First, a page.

Jerusalem is one of the oldest cities in the world and a holy place in three major religions: Jewish, Christian and Islam. It has a long history and a complicated present. Both Israel and the Palestinian Authority are currently claiming Jerusalem as their capital city. The Old City of Jerusalem and its walls are a UNESCO World Heritage Site. This is my tour of the most important things to do in Jerusalem. I intended the tour for a day trip. The truth is it is not enough and you probably should spend at least one night in the city.
Things to do in Jerusalem
There are many things to discover in Old Jerusalem so I’m listing some of them here, in no particular order. I aim to make this post a free tour of Old Jerusalem, not a top 10 things to see.
So here is my Jerusalem tour guide, starting at Jaffa Gate. Just inside the gate, take a free map of the Old City from the tourist info center.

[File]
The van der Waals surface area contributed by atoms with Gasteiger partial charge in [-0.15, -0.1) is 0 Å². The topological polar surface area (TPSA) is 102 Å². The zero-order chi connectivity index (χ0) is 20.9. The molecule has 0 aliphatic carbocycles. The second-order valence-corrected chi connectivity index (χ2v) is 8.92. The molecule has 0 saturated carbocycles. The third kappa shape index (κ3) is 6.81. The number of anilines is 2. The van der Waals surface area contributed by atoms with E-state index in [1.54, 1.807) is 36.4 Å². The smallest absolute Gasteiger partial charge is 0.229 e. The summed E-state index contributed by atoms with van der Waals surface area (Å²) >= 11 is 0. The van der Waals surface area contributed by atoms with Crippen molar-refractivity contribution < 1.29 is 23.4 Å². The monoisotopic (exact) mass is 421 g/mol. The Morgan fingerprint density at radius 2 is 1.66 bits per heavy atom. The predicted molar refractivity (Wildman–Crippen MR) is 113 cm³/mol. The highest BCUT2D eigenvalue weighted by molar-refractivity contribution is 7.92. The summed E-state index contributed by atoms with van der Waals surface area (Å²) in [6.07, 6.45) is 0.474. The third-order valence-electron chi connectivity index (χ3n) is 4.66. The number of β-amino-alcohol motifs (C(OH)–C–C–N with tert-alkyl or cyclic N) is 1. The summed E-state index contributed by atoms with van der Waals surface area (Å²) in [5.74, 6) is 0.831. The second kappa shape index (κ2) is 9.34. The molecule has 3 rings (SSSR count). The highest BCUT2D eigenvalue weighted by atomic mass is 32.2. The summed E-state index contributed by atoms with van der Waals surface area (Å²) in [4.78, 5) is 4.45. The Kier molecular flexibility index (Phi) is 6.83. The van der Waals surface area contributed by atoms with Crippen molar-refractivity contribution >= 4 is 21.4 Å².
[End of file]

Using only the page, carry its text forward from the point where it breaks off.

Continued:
1 The Ramparts Walk
This walk on the old city’s walls is a unique way to get your bearings. Also, you can take some great photos from above Old Jerusalem. One of the entry points for the Ramparts Walk is inside the Jaffa Gate.
There are actually two parts to this walk. The north side starts from Jaffa Gate to the Lion’s Gate, and the south walk starting at the Tower of David towards Zion Gate. You can descend the ramparts at several points close to any of Jerusalem’s seven gates. Keep in mind though that the entry points are those close to Jaffa Gate.